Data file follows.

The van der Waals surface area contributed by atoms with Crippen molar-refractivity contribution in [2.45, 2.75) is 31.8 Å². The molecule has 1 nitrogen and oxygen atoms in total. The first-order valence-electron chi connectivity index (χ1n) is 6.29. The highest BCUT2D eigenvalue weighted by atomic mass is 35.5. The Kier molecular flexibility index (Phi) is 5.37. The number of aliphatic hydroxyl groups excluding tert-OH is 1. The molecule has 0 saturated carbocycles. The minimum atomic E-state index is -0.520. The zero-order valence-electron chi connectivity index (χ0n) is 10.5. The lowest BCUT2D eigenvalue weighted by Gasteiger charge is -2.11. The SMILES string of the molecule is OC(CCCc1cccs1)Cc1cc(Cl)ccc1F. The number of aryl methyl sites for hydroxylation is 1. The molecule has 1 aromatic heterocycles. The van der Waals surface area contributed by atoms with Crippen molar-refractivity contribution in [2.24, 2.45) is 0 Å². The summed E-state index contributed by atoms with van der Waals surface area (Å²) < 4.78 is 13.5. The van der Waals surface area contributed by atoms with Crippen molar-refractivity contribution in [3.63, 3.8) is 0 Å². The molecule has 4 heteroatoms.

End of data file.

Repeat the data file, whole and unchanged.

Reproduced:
The van der Waals surface area contributed by atoms with Crippen molar-refractivity contribution in [2.45, 2.75) is 31.8 Å². The molecule has 1 nitrogen and oxygen atoms in total. The first-order valence-electron chi connectivity index (χ1n) is 6.29. The highest BCUT2D eigenvalue weighted by atomic mass is 35.5. The Kier molecular flexibility index (Phi) is 5.37. The number of aliphatic hydroxyl groups excluding tert-OH is 1. The molecule has 0 saturated carbocycles. The minimum atomic E-state index is -0.520. The zero-order valence-electron chi connectivity index (χ0n) is 10.5. The lowest BCUT2D eigenvalue weighted by Gasteiger charge is -2.11. The SMILES string of the molecule is OC(CCCc1cccs1)Cc1cc(Cl)ccc1F. The number of aryl methyl sites for hydroxylation is 1. The molecule has 1 aromatic heterocycles. The van der Waals surface area contributed by atoms with Crippen molar-refractivity contribution in [2.24, 2.45) is 0 Å². The summed E-state index contributed by atoms with van der Waals surface area (Å²) < 4.78 is 13.5. The van der Waals surface area contributed by atoms with Crippen molar-refractivity contribution in [3.63, 3.8) is 0 Å². The molecule has 4 heteroatoms.